The solution? Well, Kirsten Tranter tries not to think about the technicalities of genre when she writes.
“I don’t think about genre consciously when I write. I decide on the story I want to tell, then hope readers will respond to that. I like novels that sit across the shelves in the bookshop.”
Like Kirsten, I too enjoy seeking out cross-genre novels. The labels a book is given to market it don’t matter to me as much as the story it tells, as long as that story is written well. I think this is because I’m a style-over-substance reader. But not everybody likes stepping outside the categories they know and trust. Which is why publishers have to market novels by genre and why, as Sophie Hamley pointed out:
“there’s a lot of great fiction that doesn’t get published because it doesn’t fit in a genre.”
So what should you do as a writer? Do you write the story you want and, if it doesn’t fit with any particular genre, hope your publishers will risk it anyway? Or do you write in keeping with a selected genre’s conventions for ease of sale? And what if you don’t identify yourself with any particular genre? Genre is not a static concept, it is fluid. Genres form as new conventions emerge and old ones are discounted. So what if there’s no name for your genre because its creation is yet to come. Think of all the famous authors whose work was rejected because it didn’t fit with current genre-conventions:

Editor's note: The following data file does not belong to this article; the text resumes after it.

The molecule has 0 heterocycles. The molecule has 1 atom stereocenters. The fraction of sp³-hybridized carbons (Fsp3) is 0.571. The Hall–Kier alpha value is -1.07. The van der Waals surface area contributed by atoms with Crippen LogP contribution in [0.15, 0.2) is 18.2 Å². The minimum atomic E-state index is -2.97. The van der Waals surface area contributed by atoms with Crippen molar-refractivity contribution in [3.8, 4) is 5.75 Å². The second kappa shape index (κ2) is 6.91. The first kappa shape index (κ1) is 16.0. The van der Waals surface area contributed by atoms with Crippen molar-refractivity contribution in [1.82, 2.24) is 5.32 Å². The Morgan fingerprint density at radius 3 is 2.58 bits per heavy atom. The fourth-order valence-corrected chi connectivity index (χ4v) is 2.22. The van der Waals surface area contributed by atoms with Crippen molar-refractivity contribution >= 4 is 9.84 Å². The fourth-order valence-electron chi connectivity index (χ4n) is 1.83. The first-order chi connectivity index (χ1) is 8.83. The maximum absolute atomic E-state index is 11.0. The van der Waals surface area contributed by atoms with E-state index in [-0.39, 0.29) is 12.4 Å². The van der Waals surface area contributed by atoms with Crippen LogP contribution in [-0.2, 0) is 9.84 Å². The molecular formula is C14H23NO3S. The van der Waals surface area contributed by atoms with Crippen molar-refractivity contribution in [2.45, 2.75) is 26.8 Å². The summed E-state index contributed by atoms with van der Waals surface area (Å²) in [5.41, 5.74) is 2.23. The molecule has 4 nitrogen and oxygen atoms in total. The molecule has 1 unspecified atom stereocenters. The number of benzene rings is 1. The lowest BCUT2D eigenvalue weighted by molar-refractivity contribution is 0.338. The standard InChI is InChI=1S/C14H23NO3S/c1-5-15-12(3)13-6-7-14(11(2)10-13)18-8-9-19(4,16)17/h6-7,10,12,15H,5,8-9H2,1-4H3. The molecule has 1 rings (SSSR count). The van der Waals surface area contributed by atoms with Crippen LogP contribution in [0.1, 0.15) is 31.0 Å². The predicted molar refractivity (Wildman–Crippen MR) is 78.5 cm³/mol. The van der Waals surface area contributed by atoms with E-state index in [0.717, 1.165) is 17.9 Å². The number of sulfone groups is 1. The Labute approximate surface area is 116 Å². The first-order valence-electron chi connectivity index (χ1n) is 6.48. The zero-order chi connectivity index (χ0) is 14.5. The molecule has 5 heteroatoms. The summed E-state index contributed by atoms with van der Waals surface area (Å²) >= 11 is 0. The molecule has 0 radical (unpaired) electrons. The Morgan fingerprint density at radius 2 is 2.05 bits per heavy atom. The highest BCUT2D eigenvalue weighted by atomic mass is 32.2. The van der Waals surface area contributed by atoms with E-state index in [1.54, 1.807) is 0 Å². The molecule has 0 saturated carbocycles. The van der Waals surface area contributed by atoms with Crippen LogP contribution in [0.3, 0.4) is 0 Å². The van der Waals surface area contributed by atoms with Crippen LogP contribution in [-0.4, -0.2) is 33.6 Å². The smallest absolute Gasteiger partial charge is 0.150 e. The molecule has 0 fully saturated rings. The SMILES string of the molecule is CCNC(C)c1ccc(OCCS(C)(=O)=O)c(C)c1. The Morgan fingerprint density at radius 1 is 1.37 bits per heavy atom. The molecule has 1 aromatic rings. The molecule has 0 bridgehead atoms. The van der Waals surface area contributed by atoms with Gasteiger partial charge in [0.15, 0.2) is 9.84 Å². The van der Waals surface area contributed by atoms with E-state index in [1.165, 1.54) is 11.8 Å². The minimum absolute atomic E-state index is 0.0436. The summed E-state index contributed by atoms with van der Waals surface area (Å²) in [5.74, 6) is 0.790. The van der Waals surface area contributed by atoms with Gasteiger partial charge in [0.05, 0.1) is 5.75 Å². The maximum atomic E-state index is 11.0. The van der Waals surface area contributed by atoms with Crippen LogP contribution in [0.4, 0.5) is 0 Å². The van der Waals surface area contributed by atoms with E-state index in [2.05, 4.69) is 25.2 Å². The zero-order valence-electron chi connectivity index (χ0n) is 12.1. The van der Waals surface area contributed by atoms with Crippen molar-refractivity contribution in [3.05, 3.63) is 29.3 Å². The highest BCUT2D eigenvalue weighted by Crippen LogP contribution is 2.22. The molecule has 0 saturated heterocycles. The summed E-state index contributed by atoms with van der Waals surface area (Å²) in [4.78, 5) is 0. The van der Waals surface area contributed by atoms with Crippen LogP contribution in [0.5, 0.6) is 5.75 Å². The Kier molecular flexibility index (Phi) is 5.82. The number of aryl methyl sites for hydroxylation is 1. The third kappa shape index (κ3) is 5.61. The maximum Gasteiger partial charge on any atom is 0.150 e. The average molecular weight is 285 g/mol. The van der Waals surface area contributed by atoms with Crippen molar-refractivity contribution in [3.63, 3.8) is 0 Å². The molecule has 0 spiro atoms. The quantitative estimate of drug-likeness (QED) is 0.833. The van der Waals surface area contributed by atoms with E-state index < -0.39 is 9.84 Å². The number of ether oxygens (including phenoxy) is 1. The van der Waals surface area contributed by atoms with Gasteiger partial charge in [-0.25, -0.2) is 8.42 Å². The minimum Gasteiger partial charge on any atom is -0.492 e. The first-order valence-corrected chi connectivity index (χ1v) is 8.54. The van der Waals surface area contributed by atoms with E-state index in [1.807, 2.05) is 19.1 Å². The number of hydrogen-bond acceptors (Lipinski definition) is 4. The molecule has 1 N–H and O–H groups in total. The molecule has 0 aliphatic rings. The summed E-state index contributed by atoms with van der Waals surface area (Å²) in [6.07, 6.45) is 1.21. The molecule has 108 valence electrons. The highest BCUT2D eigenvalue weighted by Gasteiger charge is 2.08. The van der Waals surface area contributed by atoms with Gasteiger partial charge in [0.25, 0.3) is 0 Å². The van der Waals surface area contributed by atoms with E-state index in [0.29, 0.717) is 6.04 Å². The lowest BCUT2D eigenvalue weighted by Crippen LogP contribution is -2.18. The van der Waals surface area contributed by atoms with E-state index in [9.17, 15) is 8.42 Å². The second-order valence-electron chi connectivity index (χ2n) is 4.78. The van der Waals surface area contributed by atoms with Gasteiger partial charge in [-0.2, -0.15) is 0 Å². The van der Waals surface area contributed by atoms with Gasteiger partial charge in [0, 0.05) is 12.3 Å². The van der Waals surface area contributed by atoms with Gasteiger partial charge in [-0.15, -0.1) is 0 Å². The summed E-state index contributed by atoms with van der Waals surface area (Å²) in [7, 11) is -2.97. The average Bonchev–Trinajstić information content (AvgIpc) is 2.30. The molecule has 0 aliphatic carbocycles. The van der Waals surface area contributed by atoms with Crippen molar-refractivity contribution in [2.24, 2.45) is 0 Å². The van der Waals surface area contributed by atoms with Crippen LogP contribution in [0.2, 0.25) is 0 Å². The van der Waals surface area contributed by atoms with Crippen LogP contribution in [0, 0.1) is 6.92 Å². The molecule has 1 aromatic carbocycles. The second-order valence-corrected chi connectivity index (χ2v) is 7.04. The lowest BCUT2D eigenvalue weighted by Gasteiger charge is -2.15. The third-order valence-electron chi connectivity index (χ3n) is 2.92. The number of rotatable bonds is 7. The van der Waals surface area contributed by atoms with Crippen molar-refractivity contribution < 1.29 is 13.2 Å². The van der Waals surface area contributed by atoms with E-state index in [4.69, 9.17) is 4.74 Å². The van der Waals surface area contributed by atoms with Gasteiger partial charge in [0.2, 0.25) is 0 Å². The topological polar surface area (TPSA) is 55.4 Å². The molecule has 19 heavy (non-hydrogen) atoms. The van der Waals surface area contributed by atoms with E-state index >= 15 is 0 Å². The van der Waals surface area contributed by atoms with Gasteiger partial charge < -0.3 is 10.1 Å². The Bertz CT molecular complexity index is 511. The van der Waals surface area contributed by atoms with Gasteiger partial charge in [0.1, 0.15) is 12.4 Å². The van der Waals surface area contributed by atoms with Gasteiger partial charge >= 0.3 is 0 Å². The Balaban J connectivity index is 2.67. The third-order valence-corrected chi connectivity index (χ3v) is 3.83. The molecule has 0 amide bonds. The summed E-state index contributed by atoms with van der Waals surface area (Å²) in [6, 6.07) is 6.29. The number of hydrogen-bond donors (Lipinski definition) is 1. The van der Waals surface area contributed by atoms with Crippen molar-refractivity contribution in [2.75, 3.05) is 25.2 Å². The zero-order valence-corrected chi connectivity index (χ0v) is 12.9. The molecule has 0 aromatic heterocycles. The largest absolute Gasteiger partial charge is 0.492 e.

- Dr. Seuss’s “The Cat in the Hat” was once rejected because it was “Too different from other juveniles on the market to warrant its selling.”
- When H.G. Wells tried to market “The Time Machine” he was told “it is not interesting enough for the general reader and not thorough enough for the scientific reader.”
- Stephen King’s “Carrie” was rejected because “we are not interested in science fiction which deals with negative utopias. They do not sell.”
- George Orwell’s “Animal Farm” was rejected because “it’s impossible to sell animal stories in the U.S.A.”
Luckily for us, George Orwell, perhaps the twentieth century’s best chronicler of English culture, published his allegorical “Animal Farm” even though it was subtitled “A Fairy Story” and even though his previous works were published in such an array of different genres that publishers today might have considered him, in James Bradley’s words, “unreadable”.
And what of the future of genre? Is genre set to become only more important as Internet fiction buyers restrict themselves to the ‘book categories’ of their preferred online bookstore, only branching out should a trusted blogger recommend a good read? Or will word-of-mouth prevail through “what other readers bought” recommendations, awards and bestseller lists? Meanwhile, will writers choose to restrict themselves to genre or chance writing what they love, pushing genre’s ever-evolving boundaries into the future? What kind of reader will you be? What kind of writer will you be? As for me, I’ve recently stumbled on a theory called the ‘ecology of genre’, which believes that:
- genres sometimes create writing, and
- writing sometimes recreates genres.
And I like the yin and yang feel of that. It kind of says it all.